Please be very careful with that dd command. You can easily destroy your system or data if you put in the wrong of= parameter. But if you don’t destroy your system or data, we’re ready to go.

Make sure you set your BIOS or UEFI to boot from the USB drive, or if you’re installing into a virtual machine, don’t forget to attach it as a CDROM.

The Install

The first screen you’ll come to when booting will let you pick between a normal install and a graphical install (along with some advanced options, which we’ll hopefully cover later).

I usually pick the normal install because you don’t have to worry about moving a mouse around as much, nor do you have to worry about there being any strangeness with your graphics cards and this particular kernel (which is rare any more on a base install).

The next screen lets you pick the language, which defaults to English, your location, your keyboard layout (all English and American by default).

After just those few very basic questions, the install will start loading some kernel modules it might need, including those needed to activate your network interface.

The Network Interface

The Debian installer will now try to set up any network interfaces it finds. It will try to configure both IPv6 and IPv4 with DHCP. You can, of course, specify the configuration manually if it doesn’t detect network configurations.

If you’ve got a good hostname, it will fill that in from DNS automatically, or you can specify it yourself. Same with domain name.

If no hardware interfaces are detected, you can always go back to the main menu and try loading kernel modules manually, if there are any, or just weep. It seems that just about everything is recognized any more.

User Account Setup

Next you’ll be prompted to enter a password for the root user. Debian enabled root logins by default. If you want to disallow them, you’ll need to install “sudo” and  add a normal user to the “sudo” group, and disable the password of root (passwd –lock root). If you do that, you can still log in as root with SSH keys, if you have them.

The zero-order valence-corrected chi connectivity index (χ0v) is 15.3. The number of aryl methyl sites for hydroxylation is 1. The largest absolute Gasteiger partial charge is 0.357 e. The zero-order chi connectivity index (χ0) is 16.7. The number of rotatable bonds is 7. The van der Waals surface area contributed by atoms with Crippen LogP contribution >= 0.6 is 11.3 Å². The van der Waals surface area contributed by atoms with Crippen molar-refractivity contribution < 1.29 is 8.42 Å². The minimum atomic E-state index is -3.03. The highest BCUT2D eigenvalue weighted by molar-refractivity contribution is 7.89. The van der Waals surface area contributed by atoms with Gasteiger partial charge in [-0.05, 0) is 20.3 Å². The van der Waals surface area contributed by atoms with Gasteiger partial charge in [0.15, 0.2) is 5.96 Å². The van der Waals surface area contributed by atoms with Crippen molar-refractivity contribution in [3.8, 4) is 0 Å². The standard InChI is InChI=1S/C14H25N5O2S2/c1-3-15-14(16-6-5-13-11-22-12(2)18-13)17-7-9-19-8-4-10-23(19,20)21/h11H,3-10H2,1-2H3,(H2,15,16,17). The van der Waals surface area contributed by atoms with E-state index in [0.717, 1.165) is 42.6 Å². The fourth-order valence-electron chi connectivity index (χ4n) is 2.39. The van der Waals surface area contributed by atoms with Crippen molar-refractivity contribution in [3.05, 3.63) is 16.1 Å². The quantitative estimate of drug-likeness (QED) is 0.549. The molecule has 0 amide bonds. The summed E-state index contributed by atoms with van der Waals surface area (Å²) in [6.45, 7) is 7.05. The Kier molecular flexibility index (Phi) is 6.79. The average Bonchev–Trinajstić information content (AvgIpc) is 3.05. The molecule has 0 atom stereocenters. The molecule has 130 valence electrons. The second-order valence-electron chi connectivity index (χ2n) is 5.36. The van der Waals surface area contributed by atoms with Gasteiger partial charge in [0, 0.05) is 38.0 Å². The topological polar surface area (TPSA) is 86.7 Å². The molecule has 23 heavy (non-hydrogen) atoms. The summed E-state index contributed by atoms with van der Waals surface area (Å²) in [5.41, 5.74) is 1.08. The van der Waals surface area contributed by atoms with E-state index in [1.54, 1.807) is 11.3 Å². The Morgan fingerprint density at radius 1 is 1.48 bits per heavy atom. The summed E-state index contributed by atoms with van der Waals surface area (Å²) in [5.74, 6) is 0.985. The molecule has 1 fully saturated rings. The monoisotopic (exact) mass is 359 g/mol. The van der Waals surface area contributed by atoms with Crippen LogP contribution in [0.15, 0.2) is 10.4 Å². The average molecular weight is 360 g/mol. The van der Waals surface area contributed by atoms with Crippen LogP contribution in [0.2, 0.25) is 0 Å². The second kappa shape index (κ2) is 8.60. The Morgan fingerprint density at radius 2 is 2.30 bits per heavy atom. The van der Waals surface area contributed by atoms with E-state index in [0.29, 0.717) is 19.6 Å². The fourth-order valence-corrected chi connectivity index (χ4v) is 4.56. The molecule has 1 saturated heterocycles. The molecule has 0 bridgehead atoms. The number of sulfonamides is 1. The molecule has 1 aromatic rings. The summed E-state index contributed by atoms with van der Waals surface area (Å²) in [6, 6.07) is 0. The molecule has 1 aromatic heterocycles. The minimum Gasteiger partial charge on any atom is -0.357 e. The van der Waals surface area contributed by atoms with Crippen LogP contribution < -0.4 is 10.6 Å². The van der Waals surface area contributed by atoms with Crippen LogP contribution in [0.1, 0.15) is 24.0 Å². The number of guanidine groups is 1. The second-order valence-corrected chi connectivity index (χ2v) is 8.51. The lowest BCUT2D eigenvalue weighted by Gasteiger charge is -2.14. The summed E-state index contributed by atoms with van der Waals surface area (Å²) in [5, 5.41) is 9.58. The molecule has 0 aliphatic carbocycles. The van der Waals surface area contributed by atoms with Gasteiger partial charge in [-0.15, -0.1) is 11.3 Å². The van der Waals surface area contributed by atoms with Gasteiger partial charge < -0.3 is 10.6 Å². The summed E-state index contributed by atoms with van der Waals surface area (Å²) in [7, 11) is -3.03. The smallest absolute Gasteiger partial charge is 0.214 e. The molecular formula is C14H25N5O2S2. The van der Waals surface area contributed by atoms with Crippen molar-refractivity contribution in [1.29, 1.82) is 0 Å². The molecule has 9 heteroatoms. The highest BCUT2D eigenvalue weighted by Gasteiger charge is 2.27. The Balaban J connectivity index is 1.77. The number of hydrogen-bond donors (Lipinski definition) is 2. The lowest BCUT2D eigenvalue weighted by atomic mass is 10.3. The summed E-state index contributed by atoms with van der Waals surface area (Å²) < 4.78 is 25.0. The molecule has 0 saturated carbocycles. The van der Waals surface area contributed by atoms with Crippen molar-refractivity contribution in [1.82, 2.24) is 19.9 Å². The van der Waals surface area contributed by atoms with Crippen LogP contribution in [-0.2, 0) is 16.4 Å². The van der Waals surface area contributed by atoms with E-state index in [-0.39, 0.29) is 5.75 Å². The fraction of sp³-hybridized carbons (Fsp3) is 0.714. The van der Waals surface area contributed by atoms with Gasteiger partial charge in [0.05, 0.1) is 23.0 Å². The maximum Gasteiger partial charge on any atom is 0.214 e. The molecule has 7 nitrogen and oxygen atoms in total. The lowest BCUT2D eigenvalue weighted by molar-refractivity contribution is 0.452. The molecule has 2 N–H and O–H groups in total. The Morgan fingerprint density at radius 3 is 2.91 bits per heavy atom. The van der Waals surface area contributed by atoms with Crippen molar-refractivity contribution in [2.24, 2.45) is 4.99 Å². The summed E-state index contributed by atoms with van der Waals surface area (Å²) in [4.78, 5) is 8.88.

After you set root’s password, you’ll be prompted to add a new, normal system user. I hate that they added this bit. But just enter something I suppose.

Final Little Miscellaneous Config

You’ll need to enter in your timezone. I know! So hard.

Disk Partitioning

Gods help you. There are so many ways you can do it. If you have one drive and want everything just on that drive, select “Guided – use entire disk”.

I never do that, though, unless it’s a virtual server. I like to set disks up with LVM, and RAID multiple disks together. You can do all that nice and easily in the disk partitioner if you like. It’s very well laid out. But more complex disk partitioning schemes is beyond the scope of this quickie walk-though.

You can, of course, read through an intro to various Logical Volume Manager disk stuff if you like. The Debian installer automates a lot of that.

Another nice feature is that you can set up full disk or partition encryption here, too, which is convenient for your secret purposes. You can encrypt a partition or a RAID device or LVM volumes themselves. Many people argue over which is best to do. I have my moods, and like variety.

I rarely choose anything but to place all files in one partition. This is because I would rather muck about with the underlying volumes and and devices. However, there are some very good reasons to separate your mountpoint concerns in some situations, particularly with read-only and highly space-constrained systems.

After answer the partitioner’s few questions, you’ll be presented with its final understanding of what you wanted, which you should verify. Let’s look at one I just did:

Debian Partitioner

Here you see I chose to put everything in one partition using LVM underneath it. Which, of course, the installer lies about, and really creates a boot partition for you as well.  And even a UEFI one if your system’s got that. It’s good practice to keep a separate boot partition.

The Debian installer organizes things from the most abstract up top, to the most low-level stuff below. You’ll see the LVM volume group and logical volumes it wants to create on top, and the actual disks that contain those down below.

Generally, when you want to make changes, start at the top and work your way down, if you really need to. I’m going to skip the LVM configurator and the RAID configurator, because we could really just go on forever with that.